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Goal Setting: Creating Habit

Creating Goal-Oriented Habits

When you’re working toward a new goal, you’ll likely need to create new habits. Habits are all about routine, and forming habits initially requires conscious thought, energy, and focus.

A new habit takes about a month to become part of your daily life. While you can’t expect to see results after just a day or two, after four weeks or so, you can anticipate your new habit will require less work.

 

Monthly Habit Tracker

We’ve been working with Honey Stinger athlete, coach and Breakthrough Women’s Running: Dream Big and Train Smart author Neely Gracey on goalsetting.  Neely has shared the habit tracker she uses when coaching her athletes.

A habit tracker helps you identify the habits you want to incorporate into your daily life – the ones that will help you make progress toward your specific goal, and check them off on a daily basis. Checking off daily habits allows you to notice and acknowledge what you missed, and it holds you accountable.

Insert co-branded image of NG’s partially filled out MHT with caption: In December, Neely tracked 11 habits she thought would help her achieve her running goals for the winter.

 

Be Specific to Support Your Goals

Using the monthly habit tracker is a way to keep outcome and process goals top of mind (learn about setting outcome and process goals here). After setting a big goal, identify the daily behaviors that will support it. They could be drinking fluids with added electrolytes twice a day, eating protein with every meal, limiting alcohol during the week, or journaling 10 minutes a day. Establishing specific habits allows you to hone in on aspects of your lifestyle that can determine whether you achieve your goal.

How many habits should you have on your tracker at any given time? It varies. The number depends on what you’re trying to change and where you are in the process. If you’re modifying your daily routine to run a marathon in six months, you might have more habits on the list in month one than you do in month six. You might take habits off your list each month because they become part of your routine (nailed it!).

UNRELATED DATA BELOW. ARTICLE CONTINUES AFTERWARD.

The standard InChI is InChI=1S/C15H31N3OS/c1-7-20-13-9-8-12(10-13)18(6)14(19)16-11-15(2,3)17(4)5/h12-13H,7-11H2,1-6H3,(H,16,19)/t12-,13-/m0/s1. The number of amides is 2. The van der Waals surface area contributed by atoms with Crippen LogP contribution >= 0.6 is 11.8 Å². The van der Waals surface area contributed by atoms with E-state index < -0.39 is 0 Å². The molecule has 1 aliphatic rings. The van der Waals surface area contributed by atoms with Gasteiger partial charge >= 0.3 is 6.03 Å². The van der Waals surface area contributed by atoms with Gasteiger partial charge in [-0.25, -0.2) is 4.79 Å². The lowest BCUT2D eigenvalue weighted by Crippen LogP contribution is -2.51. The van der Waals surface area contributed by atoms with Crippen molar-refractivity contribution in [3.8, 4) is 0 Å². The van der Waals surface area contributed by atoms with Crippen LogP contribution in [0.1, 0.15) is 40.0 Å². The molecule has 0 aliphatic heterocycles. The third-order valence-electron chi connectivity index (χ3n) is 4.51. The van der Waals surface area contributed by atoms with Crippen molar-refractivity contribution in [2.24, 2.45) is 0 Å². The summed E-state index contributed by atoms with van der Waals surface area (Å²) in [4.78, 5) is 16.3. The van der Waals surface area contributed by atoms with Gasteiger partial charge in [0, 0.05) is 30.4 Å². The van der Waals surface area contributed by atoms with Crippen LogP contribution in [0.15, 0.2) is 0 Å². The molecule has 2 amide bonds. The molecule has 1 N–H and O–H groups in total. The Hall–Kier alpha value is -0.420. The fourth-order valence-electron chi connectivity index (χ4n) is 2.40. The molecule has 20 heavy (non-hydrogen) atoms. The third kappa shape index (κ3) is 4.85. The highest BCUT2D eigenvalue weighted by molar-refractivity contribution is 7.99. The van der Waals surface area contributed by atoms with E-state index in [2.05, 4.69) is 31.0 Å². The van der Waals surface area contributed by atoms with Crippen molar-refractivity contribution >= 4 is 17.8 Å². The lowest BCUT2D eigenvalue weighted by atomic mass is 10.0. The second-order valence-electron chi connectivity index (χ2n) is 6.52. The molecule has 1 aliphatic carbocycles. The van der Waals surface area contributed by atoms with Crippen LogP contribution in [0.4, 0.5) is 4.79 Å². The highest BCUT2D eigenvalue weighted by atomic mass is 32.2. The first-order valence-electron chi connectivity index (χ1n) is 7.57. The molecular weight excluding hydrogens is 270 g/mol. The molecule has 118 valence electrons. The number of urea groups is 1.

Track Yourself Over Time

Behaviors, habits, and routines are revealing. Habits that stay on your tracker month after month can mean they’re super important to you or they’re lingering weaknesses that hold you back. Trackers can be saved and repurposed over time so you can pinpoint habits that have helped you and identify habits that continue to be a struggle. Looking back at habit trackers gives you ideas, perspective, and confidence as you move forward.

 

You & Your Habits Evolve

Behaviors, habits, and routines are also dynamic. Because you can’t control everything–including your outcomes–focus on what you can control. Recognize, too, that you don’t have to be rigid, black and white, or all or nothing. It’s okay if you miss a day. The habits on this month’s tracker aren’t necessarily forever habits. They can change anytime–when you accomplish your goal, change your goal, or realize they’re unrealistic.

A common mistake athletes make is listing habits that are dramatically different from their current lifestyle. Make sure your habits are sustainable. It’s best to have a positive mindset of forward growth where you strive to be one notch better next month. Climb the stairs, don’t summit the mountain. Habits help you accomplish a specific goal. They don’t dictate how you’ll live the rest of your life, and they don’t change who you are or how you perform overnight.

Using a monthly habit tracker is a strategy for awareness, accountability, and improvement. It’s also a way to keep you on the rails. When you can see how you’re doing every day, you can adjust in real time.

 

Get the habit tracker (link to tracker doc)

 

About Neely

Neely has represented team USA five times including the IAAF World Cross Country Championships and the Pan American Games. In college, she was an 8x NCAA DII National Champion. Neely was the top American at the 2016 Boston Marathon and the 11th American female ever to break 70 minutes in the half marathon. Alongside her own goals, Neely helps coach other runners to reach theirs. She is a Lydiard level I & II Certified Coach and has worked with over 500 athletes through her business, Get Running. While Neely has achieved a lot of success, she didn’t achieve every goal she set. But over a decade later, after two successful pregnancies and founding a thriving business, Neely just ran a personal best time of 2:30 in the marathon and qualified for her fourth Olympic Trials.

Coach: Get Running Coaching

Author: Breakthrough Women's Running

Instagram: @neelysgracey